Delaware Court of Chancery Chancellor Leo E. Strine Jr. tackled a pervasive but rarely litigated aspect of M&A practice in May in a 138-page opinion where he delved into the drafting of confidentiality agreements. The judge barred Martin Marietta Materials Inc. from continuing with its $4.9 billion hostile bid for Vulcan Materials Co. because the bidder violated two confidentiality agreements the companies signed in May 2010, more than a year and a half before Martin Marietta launched its offer last December.
The decision has forced lawyers to re-examine how they write confis, which allow companies to exchange information to help them evaluate a potential transaction. Confis limit ways in which companies may use information, and may contain standstill provisions that bar hostile bids and other unwanted activities for a given period of time.
Confis generally receive far less attention than merger agreements. The key confi in the Vulcan case, for example, was only five pages long and negotiated entirely by the general counsel at the two companies with no input from outside counsel. A typical merger agreement can run to 80 pages or more, and its key terms are the product of extensive negotiations by highly specialized lawyers. Both Vulcan general counsel Robert Wason IV and Martin Marietta counterpart Roselyn Bar have been at their companies for many years, and veteran in-house lawyers often see little need to bring in outside counsel for advice on a confi.
The Vulcan decision may change that. The two confis at issue in the case did not contain standstill provisions and were silent on whether one company could use the information exchanged under the agreements to make a hostile bid for the other. Martin Marietta emphasized the latter point, while Vulcan argued that restrictions in the confi on how the information exchanged thereunder could be used to effectively bar a hostile bid, a view that many M&A lawyers rely upon in drafting confis.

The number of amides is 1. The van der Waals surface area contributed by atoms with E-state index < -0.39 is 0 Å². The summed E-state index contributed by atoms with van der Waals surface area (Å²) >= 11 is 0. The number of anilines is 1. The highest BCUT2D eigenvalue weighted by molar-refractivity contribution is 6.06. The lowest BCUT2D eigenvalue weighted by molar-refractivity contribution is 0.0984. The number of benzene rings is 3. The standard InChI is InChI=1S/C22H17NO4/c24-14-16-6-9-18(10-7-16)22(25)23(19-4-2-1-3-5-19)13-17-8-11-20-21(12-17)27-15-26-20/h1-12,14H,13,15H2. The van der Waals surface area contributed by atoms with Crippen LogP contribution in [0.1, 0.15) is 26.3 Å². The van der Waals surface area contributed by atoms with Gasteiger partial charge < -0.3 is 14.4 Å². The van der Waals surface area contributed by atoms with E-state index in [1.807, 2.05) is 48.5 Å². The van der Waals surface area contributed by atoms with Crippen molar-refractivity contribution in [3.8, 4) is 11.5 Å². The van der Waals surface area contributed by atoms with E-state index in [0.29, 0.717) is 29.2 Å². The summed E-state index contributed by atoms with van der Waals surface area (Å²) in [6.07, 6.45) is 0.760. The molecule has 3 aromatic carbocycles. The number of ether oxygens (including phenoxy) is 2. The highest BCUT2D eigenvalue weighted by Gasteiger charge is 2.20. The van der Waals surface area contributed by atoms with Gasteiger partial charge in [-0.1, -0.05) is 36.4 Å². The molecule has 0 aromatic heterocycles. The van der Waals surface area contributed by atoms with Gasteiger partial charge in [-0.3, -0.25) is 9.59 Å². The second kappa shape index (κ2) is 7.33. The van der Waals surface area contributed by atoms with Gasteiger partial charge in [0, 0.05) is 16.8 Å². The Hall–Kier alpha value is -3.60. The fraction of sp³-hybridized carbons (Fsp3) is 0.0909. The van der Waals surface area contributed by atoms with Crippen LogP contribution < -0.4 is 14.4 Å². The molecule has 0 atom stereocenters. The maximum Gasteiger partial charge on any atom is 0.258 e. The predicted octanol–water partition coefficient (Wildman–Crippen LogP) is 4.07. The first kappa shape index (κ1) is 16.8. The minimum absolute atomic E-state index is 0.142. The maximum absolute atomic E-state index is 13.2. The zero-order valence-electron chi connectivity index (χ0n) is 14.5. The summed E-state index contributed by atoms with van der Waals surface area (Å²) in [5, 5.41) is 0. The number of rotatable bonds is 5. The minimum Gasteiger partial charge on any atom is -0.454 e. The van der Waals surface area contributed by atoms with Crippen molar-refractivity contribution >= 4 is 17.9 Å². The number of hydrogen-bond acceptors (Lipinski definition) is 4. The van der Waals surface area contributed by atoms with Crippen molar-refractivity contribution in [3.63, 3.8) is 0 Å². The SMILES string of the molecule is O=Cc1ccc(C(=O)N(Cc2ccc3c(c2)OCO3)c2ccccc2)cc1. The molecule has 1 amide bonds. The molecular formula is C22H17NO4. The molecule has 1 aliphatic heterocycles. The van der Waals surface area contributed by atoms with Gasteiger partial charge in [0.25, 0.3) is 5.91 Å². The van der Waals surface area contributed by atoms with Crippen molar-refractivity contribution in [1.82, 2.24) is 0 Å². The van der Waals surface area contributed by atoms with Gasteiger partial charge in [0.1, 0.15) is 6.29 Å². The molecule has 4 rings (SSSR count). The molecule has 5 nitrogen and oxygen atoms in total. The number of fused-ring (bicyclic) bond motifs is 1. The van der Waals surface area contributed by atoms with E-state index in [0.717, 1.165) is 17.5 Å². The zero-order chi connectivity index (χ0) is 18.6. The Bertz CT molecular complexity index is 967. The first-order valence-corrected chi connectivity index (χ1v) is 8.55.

Indeed, Strine noted in his opinion that Lou Kling and Eileen Nugent, M&A partners at Skadden, Arps, Slate, Meagher & Flom LLP, wrote in a 2001 treatise that "drafting a narrow 'use' provision can serve as a 'backdoor' way to impose a standstill on the buyer." Skadden represented Martin Marietta on its bid, though neither Kling nor Nugent was involved. Strine adopted that position in the Vulcan decision, which means suitors that want to preserve the ability to make a hostile bid will need to draft their confis accordingly. One lawyer noted that many large serial acquirers refuse to accept standstills, which on occasion kills merger negotiations before they start.
For that reason, some companies and lawyers avoid haggling over the inclusion of a standstill in a confi. In such situations, says Neil Whoriskey, a partner at Cleary Gottlieb Steen & Hamilton LLP in New York, a company that wants to preserve the right to make a hostile bid may find that "the most practical approach may be to simply try to limit the confidentiality obligation to one year, assuming that a backdoor standstill of that duration would be acceptable." The confi at the heart of the Vulcan case had a two-year obligation.
Damien Zoubek, a partner at Cravath, Swaine & Moore LLP, says potential buyers also don't want to be prevented from responding if an interloper makes a hostile bid for a company with which the potential buyer has signed a confi or the company signs a friendly deal with another party. The potential buyer may ask for a provision that voids the standstill provision in the confi in those events.
Many potential sellers are more concerned about protecting proprietary information than preventing a hostile bid, says Michael Ringler, a partner at Wilson Sonsini Goodrich & Rosati PC in Palo Alto, Calif. "Instead of demanding standstills, these sellers will be very judicious at the outset of the process about sharing any highly proprietary information" in these situations, he says. "You'll see highly sensitive information provided to the buyer only after the buyer makes a greater commitment to a deal, particularly a price commitment." Ringler says this may take some pressure off the standstill discussion.
Such responses to the Vulcan decision may be more practical than intense negotiations on precise terms, which do little to increase the level of trust between two companies about to embark upon negotiations they hope will lead to a friendly deal. And the minuscule number of judicial decisions on confis, hundreds of which are signed every year, shows that lawyers' fears about their inadequacy almost never come to pass.
David Marcus covers legal matters for The Deal magazine.